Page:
Gullco's automated welding carriage speeds job setups

By Lynn Stanley

Above: Operator employs MOGGY Programmable Fillet Welding automation for ship hull application.

Tool-less design of re-engineered automated welding carriage speeds job setups, delivery schedules

October 2018 - Greek philosopher and scientist Aristotle said “Quality is not an act, it is a habit.” The practice has anchored 64-year-old Gullco International and kept it from drifting off course in the face of market fluctuations, technology disruptions and the growing gap in the availability of skilled labor.

The North American supplier of welding, cutting and beveling automation has also rebuffed the temptation to outsource by keeping its focus trained on its niche market space.

“We‘ve resisted the throw-away product mentality,” says Gullco Marketing Manager Nick Drake. “It’s easy to see the impact that low-quality production has had on China and its suppliers. Despite the higher cost of manufacturing [in North America], we have continued to build quality into our machines.”

Founded by Drake’s grandfather, Mike Harris, the Newmarket, Ontario-based company supports the shipbuilding, bridge construction, power generation and tank fabrication markets with its KAT, MOGGY and KBM series welding carriages and KATBAK products.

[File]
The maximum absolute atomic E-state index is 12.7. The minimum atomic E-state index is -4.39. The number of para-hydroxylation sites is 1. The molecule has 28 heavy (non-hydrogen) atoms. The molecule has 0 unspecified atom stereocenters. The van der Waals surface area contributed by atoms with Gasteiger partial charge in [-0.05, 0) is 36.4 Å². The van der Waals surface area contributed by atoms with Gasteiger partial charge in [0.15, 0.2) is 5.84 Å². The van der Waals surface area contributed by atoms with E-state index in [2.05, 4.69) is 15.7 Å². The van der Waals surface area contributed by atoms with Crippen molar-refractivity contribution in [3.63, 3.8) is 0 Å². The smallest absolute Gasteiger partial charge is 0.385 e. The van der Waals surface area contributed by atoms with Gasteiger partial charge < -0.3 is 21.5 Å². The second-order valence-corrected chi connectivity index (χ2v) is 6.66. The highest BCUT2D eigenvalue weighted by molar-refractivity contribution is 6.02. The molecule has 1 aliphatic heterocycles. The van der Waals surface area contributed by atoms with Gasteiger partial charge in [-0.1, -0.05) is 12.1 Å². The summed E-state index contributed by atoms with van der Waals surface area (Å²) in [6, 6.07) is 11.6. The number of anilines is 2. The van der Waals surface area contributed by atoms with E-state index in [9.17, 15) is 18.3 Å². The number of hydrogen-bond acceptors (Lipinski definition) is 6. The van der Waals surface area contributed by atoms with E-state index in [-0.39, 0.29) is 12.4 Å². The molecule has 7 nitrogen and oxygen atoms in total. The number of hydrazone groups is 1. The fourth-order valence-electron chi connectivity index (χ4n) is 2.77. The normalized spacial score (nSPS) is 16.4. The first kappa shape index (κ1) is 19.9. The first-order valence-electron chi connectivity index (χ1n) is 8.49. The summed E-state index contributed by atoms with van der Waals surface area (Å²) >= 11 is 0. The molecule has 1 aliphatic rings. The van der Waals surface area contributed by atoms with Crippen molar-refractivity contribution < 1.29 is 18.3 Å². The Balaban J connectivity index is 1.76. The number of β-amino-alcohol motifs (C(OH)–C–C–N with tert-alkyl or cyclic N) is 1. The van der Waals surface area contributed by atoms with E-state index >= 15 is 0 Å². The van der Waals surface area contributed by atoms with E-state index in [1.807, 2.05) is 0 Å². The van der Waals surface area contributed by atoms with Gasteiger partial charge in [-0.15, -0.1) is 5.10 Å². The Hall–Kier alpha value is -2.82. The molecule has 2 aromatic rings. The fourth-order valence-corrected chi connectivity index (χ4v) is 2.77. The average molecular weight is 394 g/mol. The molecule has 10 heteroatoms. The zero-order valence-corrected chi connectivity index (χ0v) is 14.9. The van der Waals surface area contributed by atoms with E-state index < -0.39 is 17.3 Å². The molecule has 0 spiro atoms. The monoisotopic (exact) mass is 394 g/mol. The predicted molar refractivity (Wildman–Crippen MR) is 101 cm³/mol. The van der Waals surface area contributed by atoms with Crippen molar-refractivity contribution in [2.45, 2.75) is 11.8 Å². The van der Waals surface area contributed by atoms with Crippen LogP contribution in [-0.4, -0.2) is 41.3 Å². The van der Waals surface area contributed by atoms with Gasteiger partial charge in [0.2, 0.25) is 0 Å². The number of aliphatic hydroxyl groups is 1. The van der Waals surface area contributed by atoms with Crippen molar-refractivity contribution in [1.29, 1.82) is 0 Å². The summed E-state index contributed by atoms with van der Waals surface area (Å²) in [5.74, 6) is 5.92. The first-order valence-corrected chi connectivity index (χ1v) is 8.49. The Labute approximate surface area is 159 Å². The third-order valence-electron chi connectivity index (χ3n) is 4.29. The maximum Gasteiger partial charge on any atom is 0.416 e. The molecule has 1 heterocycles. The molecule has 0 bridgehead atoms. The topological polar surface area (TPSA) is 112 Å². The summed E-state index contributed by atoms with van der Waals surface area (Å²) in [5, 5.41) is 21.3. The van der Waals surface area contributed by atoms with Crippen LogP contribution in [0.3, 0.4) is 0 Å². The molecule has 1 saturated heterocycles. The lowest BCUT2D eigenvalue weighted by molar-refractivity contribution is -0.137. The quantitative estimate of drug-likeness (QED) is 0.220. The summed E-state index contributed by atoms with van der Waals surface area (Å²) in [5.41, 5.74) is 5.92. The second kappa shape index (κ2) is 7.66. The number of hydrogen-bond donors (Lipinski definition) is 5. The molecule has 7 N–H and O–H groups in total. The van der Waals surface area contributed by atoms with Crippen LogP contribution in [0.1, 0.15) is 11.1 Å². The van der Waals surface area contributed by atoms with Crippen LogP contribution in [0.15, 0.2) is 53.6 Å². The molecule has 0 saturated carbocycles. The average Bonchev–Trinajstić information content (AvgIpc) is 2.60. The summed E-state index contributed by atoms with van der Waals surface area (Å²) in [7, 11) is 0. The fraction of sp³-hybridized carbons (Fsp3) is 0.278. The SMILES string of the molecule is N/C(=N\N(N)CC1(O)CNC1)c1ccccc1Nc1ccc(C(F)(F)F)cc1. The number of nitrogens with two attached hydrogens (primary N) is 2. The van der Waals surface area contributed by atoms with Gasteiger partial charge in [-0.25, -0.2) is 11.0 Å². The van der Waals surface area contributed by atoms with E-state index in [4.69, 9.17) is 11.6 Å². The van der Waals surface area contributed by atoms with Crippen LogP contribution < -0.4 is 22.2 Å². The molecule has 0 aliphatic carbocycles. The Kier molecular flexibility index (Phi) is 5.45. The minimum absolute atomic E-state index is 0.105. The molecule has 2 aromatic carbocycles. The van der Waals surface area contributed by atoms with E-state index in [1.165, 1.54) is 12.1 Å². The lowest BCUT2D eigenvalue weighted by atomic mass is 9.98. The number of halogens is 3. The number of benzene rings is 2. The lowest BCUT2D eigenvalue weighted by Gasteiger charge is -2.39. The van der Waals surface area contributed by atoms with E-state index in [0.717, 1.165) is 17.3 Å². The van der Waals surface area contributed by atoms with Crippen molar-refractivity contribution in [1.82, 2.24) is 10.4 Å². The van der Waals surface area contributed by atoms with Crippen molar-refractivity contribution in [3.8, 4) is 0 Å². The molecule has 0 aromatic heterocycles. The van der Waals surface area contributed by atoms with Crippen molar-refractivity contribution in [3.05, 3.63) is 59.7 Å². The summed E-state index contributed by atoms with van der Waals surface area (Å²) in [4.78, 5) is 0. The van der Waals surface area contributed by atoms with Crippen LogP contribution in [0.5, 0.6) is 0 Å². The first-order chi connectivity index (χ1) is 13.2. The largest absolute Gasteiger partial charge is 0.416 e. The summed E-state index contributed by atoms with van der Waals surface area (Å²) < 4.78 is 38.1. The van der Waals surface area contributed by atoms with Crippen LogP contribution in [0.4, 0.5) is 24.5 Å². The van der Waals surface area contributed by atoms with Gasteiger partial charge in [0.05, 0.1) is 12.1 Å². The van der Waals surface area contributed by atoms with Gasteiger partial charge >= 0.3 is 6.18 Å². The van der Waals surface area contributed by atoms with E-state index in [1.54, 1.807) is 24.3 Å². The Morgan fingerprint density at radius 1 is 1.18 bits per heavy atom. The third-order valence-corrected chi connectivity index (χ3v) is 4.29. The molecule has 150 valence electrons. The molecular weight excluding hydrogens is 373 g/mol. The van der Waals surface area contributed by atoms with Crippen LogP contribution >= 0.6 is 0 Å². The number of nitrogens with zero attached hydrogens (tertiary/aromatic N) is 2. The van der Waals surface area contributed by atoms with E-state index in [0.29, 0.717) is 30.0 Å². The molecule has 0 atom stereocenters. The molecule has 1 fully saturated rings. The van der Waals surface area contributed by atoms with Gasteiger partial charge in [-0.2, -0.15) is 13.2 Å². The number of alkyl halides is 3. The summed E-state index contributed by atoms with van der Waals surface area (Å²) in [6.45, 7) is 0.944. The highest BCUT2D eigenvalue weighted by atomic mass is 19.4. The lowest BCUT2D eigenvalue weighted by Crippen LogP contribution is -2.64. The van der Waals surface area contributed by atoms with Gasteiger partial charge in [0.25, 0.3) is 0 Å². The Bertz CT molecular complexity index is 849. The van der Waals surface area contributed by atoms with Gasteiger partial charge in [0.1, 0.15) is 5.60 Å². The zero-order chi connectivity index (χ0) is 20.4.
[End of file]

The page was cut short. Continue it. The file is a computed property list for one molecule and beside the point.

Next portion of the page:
FFJ 1018 welding image1

Gullco re-engineered its KAT 300 welding automation carriage to give fabricators a smaller, lighter tool-less design that simplifies setup and adjustment.

“Technology can help you quantify your downtime,” according to Drake. “The knowledge gleaned from that data quickly makes buying lesser quality equipment unacceptable just because it’s cheaper.”

Several trends are making automation ever more relevant while strengthening Gullco’s foothold.

Trend watching

“An aging labor force is expected to create a projected skills gap of 300,000 welders by 2020,” Drake notes. “Automation makes it easier for less-skilled workers to perform precise welds. But it’s a two-sided problem. There are no career jobs anymore due in part to larger companies downsizing. Younger people entering the industry don’t want to do dangerous jobs. Millennials are looking for flexible work hours.”

Gullco, he says, has a presence in four different time zones including Australia. Its hours are fluid. “It’s not 9 to 5 anymore. But for welders, the job requires you to be present on site. It doesn’t mesh with a flexible work schedule. That said, I believe welding will experience a resurgence because the jobs that pay well are the ones that typically survive.”

Reshoring is another trend that helps to boost the adoption of automation. In 2017, the number of U.S. manufacturing jobs created through reshoring or foreign direct investment (FDI) grew to more than 171,000.

The Reshoring Initiative reported that this statistic, along with an additional 67,000 in revisions to the years 2010 through 2016, brings the total number of manufacturing jobs brought to the U.S. from offshore to over 576,000.

The Kildeer, Illinois-based advocacy group believes the increases were largely based on anticipation of greater U.S. competitiveness due to expected corporate tax and regulatory cuts following the 2016 election. Surveyed companies report that automation played an important factor in their decision to reshore or reinvest.